Apart from millet and rice, does the community grow any cash crops?
Off course. Millet and rice are not our only crops. We have others like peanuts, cassava, not to mention market gardening.
Where do you sell them?
As for peanuts, it is the state that buys them. The rest of the crops are sold either in local markets or in streets in urban centres, especially Bignona. Sometimes big traders come here with lorries and buy those crops and our fruit (oranges, mangoes, etc). With the big traders the producer often negotiates the bulk of his production even before the harvest. For instance you can sell your oranges, your cassava or your mangoes before they are ripe.
At what price?
It depends on the size and the quality of the potential production. The buyer has to see it.
How does the price of imported rice compare to that of locally produced rice?
In principle over here we do not sell locally produced rice. It is for consumption. If somebody sells, it means he is desperate for money or the buyer is desperate for rice. In both cases the price is very low.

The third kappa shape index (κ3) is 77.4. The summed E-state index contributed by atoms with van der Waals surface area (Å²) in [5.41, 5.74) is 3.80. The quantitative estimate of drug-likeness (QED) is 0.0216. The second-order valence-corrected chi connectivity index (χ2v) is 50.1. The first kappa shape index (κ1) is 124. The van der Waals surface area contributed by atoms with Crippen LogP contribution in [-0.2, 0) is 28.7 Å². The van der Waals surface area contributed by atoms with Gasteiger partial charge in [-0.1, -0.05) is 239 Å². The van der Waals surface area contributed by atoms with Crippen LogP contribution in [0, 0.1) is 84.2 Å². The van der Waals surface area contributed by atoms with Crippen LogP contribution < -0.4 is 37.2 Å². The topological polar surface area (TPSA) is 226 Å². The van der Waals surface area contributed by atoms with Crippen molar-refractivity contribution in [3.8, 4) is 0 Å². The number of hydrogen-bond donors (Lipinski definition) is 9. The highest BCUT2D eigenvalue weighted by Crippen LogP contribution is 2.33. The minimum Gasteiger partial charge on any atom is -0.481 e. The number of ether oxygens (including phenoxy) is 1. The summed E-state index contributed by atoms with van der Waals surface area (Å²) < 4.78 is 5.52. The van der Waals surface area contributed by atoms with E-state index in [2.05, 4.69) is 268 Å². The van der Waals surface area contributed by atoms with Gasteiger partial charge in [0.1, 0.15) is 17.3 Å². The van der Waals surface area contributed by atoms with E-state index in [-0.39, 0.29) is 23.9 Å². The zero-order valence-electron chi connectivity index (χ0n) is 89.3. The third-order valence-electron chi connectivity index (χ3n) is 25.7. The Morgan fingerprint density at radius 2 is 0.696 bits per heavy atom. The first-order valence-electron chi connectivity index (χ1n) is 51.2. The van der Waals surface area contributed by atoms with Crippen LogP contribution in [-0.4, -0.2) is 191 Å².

Why isn't millet so popular, at least in comparison with rice? It is a drought-resistant crop; has there ever been promotion of that crop?
This is a consequence of the change of climate. Imagine that you spend a lot of time cultivating millet and therefore ignoring other crops. If ever you do not have a good harvest of that crop you are in trouble. That's why we diversify. If one crop is not good at least you can use the others. That's why we do not concentrate too much on millet, a crop that doesn't like too much water. Secondly selling millet is very slow when in fact the peasant needs require money immediately after the harvest. Millet doesn't sell like peanuts. You can sell 5 kg today, 2 kg the next week, and so on. That's too hard. If you really want to sell fast there are costs. You need to transport your stock to urban centres. There you need storage space, not to mention your food.
Why do you not transform millet so as to have added value?
In town it is possible because the costs are acceptable there. And there you can also sell the transformed products more easily because they have a varied diet. It means it is easier to offer couscous or porridge in town than in the village. The reality is we need a partner to accompany us in such a project. We do know what you can get from millet.